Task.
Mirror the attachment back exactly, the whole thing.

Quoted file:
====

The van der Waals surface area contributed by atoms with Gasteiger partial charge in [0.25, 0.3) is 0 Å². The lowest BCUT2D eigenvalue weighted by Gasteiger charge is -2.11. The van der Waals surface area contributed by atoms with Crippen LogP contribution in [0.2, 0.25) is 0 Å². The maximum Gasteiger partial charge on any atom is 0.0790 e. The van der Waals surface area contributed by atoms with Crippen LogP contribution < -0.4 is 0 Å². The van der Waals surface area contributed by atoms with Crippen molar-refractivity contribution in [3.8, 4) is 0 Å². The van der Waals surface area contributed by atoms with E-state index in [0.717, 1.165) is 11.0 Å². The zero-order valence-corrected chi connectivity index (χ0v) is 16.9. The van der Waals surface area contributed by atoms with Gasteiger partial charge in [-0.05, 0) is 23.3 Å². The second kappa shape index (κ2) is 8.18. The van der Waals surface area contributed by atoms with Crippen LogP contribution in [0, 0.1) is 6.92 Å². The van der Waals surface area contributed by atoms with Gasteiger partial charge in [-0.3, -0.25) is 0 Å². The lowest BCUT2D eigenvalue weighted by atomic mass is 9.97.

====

The van der Waals surface area contributed by atoms with Gasteiger partial charge in [0.25, 0.3) is 0 Å². The lowest BCUT2D eigenvalue weighted by Gasteiger charge is -2.11. The van der Waals surface area contributed by atoms with Crippen LogP contribution in [0.2, 0.25) is 0 Å². The maximum Gasteiger partial charge on any atom is 0.0790 e. The van der Waals surface area contributed by atoms with Crippen LogP contribution < -0.4 is 0 Å². The van der Waals surface area contributed by atoms with Crippen molar-refractivity contribution in [3.8, 4) is 0 Å². The van der Waals surface area contributed by atoms with E-state index in [0.717, 1.165) is 11.0 Å². The zero-order valence-corrected chi connectivity index (χ0v) is 16.9. The van der Waals surface area contributed by atoms with Gasteiger partial charge in [-0.05, 0) is 23.3 Å². The second kappa shape index (κ2) is 8.18. The van der Waals surface area contributed by atoms with Crippen LogP contribution in [0, 0.1) is 6.92 Å². The van der Waals surface area contributed by atoms with Gasteiger partial charge in [-0.3, -0.25) is 0 Å². The lowest BCUT2D eigenvalue weighted by atomic mass is 9.97.